A year ago today, we mistook this Lucrezia Borgia of the plant world for "a lovely intruder" in our garden. Now scientists have discovered the devious methods used by the weedy garlic mustard (Alliaria petiolata, AKA Alliaria officinalis) to invade and destroy our native hardwood forests. (Harvard Gazette photo)
"An invasive weed that has spread across much of the United States harms native maples, ashes, and other hardwood trees by releasing chemicals harmful to a soil fungus the trees depend on for growth and survival, scientists reported in the Public Library of Science," says The Harvard Gazette:
The tree-stifling alien, garlic mustard (Alliaria petiolata), first introduced into the United States in the 1860s, has since spread to Canada and 30 states in the East and Midwest, with recent sightings as far west as Oregon.
"While vanishing habitat caused by human activity is the number one threat to biodiversity [that's debatable], there is great concern over the impact of accidental and intentional dispersal of alien invasive species across the globe," says Kristina A. Stinson, a plant population biologist at the Harvard Forest, Harvard's ecology and conservation center in Petersham, Mass.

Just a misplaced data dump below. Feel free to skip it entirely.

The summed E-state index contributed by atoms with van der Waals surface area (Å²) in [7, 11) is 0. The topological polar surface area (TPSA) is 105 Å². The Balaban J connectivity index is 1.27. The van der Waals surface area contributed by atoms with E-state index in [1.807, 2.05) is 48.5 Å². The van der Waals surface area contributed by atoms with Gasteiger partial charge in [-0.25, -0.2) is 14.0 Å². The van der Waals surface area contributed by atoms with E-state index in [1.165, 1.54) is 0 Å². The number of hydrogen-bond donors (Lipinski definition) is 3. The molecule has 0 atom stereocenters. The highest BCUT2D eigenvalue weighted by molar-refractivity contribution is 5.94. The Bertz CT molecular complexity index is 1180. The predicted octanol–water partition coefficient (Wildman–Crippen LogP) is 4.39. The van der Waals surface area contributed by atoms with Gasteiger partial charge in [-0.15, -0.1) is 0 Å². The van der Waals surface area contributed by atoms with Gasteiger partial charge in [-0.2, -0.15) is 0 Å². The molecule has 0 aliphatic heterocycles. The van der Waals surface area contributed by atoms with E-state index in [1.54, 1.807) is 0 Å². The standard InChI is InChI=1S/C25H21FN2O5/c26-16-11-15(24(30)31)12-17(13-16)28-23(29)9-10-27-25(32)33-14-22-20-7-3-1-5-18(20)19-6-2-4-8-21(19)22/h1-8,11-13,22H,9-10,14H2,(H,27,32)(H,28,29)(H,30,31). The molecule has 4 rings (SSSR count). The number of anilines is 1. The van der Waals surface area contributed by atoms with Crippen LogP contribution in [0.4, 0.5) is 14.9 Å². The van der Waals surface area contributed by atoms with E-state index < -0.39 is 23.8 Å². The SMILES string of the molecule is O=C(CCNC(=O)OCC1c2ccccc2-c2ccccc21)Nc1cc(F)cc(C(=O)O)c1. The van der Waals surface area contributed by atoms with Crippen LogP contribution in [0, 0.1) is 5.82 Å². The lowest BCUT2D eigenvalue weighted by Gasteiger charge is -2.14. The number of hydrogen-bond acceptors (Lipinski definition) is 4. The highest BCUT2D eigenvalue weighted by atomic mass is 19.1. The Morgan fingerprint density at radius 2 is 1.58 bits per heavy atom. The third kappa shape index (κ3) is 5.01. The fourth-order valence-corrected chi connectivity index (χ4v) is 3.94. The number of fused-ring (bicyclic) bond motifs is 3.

Like garlic mustard, Lucrezia Borgia was reputed to have used poison to dispatch her enemies. (Detail of Portrait of a woman by Bartolomeo Veneto, traditionally assumed to be Lucrezia Borgia according to Wikipedia, which gets the artist's name wrong)
"Stinson and her colleagues found that garlic mustard targets arbuscular mycorrhizal fungi (AMF), which form mutually beneficial relationships with many forest trees,"
These fungi have long filaments that penetrate the roots of plants, forming an intricate interwoven network that effectively extends the plant's root system. AMF depend on plants for energy and plants depend on the fungi for nutrients. When tree seedlings, which depend strongly on AMF, began to decline in the presence of garlic mustard, the researchers suspected that the invasive plant might thwart this symbiotic relationship [using] phytochemical poisons to disrupt native plants' mycorrhizal associations and stunt their growth.
Phytoterrorism in our own backyard.